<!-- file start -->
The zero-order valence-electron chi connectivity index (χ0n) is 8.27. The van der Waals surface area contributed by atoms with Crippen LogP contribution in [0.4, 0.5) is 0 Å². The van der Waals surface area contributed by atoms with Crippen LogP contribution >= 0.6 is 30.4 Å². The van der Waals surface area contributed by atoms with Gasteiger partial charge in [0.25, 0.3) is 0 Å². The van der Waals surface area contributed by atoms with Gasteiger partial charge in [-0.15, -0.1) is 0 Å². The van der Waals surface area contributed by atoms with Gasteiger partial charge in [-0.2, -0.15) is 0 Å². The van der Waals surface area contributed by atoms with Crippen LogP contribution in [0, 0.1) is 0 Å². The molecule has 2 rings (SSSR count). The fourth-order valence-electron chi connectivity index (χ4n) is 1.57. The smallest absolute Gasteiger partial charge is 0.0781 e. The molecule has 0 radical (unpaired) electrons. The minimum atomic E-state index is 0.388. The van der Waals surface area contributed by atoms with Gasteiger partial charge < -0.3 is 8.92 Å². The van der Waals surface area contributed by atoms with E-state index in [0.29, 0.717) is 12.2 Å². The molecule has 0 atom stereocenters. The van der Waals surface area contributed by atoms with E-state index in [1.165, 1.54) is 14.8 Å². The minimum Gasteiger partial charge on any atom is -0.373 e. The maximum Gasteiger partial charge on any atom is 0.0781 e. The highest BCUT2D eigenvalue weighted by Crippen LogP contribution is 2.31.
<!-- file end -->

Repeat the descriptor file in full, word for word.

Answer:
The zero-order valence-electron chi connectivity index (χ0n) is 8.27. The van der Waals surface area contributed by atoms with Crippen LogP contribution in [0.4, 0.5) is 0 Å². The van der Waals surface area contributed by atoms with Crippen LogP contribution >= 0.6 is 30.4 Å². The van der Waals surface area contributed by atoms with Gasteiger partial charge in [0.25, 0.3) is 0 Å². The van der Waals surface area contributed by atoms with Gasteiger partial charge in [-0.15, -0.1) is 0 Å². The van der Waals surface area contributed by atoms with Gasteiger partial charge in [-0.2, -0.15) is 0 Å². The van der Waals surface area contributed by atoms with Crippen LogP contribution in [0, 0.1) is 0 Å². The molecule has 2 rings (SSSR count). The fourth-order valence-electron chi connectivity index (χ4n) is 1.57. The smallest absolute Gasteiger partial charge is 0.0781 e. The molecule has 0 radical (unpaired) electrons. The minimum atomic E-state index is 0.388. The van der Waals surface area contributed by atoms with Gasteiger partial charge < -0.3 is 8.92 Å². The van der Waals surface area contributed by atoms with E-state index in [0.29, 0.717) is 12.2 Å². The molecule has 0 atom stereocenters. The van der Waals surface area contributed by atoms with E-state index in [1.165, 1.54) is 14.8 Å². The minimum Gasteiger partial charge on any atom is -0.373 e. The maximum Gasteiger partial charge on any atom is 0.0781 e. The highest BCUT2D eigenvalue weighted by Crippen LogP contribution is 2.31.